• What aspects of your world would be most unsettling or shocking to someone that had never been in your world before?

2. Twisting Fantasy Character Tropes

If you’ve constructed a fantasy world, the next step is to populate it with characters. You’ll want to make your characters unique and full of life – they’ll all have hopes, fears and ambitions that will drive them through the story. But it’s worth noting that even interesting and distinct characters can fit certain patterns.

For instance, how many times when reading fantasy stories have you come across a protagonist who wishes to escape from a dull life and go on an adventure? Or a stoic but compassionate old mentor figure, who trains or guides the protagonist to unlock their potential? Like all genres, fantasy has these character archetypes – if you think about it, you’ll recognise a lot of similarities with the sort of characters you’d find within fairy tales, except more fleshed out with their own distinct personality and motivations. Why not use an existing character archetype and reimagine it to fit your ideas for a character?

Example Writing Activity:

Pick a common character archetype from fantasy stories and flip it on its head. Imagine how your character could subvert a reader’s expectations or put a new spin on the archetype.

Maybe you’d write about a wise wizard who isn’t wise at all and gets all his sagely quotes from a corny self-help book. Or maybe you’d create a battle hardened dragon slayer who loves baking cupcakes and arranging flowers. So long as you show a different side to the character archetypes the choice is entirely yours. Here are some archetypes for you to try reimagining.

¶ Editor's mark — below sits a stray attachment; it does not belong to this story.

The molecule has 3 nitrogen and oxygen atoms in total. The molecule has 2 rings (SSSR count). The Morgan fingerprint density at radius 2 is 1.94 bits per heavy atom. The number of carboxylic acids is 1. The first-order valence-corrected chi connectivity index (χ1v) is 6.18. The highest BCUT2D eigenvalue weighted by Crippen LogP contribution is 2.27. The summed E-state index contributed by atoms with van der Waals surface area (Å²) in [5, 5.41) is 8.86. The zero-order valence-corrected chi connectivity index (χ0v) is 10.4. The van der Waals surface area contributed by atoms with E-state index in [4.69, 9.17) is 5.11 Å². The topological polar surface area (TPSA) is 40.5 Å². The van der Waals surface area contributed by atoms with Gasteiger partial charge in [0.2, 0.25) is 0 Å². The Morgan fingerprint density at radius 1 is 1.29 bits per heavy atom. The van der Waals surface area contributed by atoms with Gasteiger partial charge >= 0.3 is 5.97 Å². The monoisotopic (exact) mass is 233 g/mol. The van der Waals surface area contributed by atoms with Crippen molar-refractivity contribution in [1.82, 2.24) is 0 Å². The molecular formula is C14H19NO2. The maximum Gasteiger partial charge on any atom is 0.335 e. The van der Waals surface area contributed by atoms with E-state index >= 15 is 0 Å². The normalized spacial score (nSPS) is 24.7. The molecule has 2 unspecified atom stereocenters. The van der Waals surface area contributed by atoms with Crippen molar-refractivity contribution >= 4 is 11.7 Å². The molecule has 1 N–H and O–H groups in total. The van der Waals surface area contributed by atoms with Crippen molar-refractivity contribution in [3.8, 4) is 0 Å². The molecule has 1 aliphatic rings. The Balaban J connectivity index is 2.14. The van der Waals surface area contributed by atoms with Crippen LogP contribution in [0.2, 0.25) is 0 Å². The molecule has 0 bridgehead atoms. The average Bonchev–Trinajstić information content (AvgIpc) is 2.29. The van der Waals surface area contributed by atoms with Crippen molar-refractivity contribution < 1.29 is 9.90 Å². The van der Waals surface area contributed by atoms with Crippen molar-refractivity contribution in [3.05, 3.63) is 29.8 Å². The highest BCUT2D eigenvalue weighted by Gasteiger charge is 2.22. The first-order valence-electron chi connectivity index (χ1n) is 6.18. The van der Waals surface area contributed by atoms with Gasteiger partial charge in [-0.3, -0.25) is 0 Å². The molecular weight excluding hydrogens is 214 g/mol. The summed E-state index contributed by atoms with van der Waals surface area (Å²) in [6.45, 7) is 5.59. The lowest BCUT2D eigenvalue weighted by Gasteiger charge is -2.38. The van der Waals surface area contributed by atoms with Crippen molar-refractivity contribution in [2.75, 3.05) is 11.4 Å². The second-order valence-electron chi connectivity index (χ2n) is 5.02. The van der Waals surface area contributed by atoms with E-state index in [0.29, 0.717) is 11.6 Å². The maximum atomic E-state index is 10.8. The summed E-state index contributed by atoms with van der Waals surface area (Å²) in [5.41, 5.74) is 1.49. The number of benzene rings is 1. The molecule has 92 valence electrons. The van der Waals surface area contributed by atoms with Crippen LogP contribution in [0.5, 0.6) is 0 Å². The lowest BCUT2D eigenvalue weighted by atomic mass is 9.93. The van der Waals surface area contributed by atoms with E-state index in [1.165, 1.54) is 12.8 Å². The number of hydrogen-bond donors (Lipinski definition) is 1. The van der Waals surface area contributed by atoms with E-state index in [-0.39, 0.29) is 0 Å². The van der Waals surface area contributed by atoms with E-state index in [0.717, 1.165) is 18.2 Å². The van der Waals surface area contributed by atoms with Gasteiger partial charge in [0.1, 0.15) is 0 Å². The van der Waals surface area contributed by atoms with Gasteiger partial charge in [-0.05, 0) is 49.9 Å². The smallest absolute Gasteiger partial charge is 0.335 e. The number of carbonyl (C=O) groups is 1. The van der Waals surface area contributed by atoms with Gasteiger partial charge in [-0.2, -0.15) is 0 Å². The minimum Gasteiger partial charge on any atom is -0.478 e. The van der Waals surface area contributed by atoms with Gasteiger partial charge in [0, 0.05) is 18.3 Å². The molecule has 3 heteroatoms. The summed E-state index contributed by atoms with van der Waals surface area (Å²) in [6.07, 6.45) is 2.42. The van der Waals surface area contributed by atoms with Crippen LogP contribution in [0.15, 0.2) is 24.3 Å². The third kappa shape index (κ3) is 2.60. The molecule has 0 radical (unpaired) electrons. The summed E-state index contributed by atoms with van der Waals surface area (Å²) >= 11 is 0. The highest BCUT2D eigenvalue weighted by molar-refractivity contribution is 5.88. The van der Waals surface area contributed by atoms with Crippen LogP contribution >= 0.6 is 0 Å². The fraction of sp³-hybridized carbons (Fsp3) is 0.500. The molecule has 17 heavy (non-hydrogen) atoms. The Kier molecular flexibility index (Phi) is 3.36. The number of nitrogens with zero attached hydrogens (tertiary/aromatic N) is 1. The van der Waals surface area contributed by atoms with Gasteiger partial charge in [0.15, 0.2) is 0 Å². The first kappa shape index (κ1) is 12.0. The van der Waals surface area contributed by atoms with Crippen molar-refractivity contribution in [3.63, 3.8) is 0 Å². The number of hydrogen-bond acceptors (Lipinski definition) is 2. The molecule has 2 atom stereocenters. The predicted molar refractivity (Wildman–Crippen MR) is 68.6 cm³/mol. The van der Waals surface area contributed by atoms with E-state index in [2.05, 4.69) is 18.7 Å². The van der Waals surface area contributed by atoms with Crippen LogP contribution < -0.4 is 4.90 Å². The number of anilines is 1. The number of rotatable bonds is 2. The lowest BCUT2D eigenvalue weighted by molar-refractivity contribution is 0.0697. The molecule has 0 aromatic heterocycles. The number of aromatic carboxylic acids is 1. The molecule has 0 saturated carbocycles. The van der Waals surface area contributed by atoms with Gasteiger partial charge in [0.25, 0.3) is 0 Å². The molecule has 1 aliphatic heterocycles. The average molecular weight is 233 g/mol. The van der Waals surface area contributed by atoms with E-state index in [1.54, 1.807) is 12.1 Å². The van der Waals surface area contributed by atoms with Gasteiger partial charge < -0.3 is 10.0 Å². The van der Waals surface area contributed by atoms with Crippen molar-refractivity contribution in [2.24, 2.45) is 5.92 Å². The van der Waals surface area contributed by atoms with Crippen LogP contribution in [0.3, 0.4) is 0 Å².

• Brave, loyal knight
  • Naïve, innocent princess
  • Cruel, controlling stepmother
  • Mischievous, prankster fairy
  • Ferocious, aggressive dragon
  • Daydreamer wishing for adventure
  • Handsome, charming prince
  • Wise, knowledgeable wizard
  • Arrogant, self-absorbed warrior
  • Greedy, miserly king
  • Dashing, quick-witted rogue
  • Backstabbing, power-hungry advisor
  • Gruff but kindhearted mentor
  • Kind, caring fairy godmother
  • Helpful but cryptic talking animal
  • Proud, superior queen
  • Cunning, evil witch
  • Clumsy but good-natured sidekick

3. Gamifying Fantasy

The previous two activities help with exploring worldbuilding and characters. But what about the plot of your story? That’s where the final activity comes into play, with ‘play’ being the key word.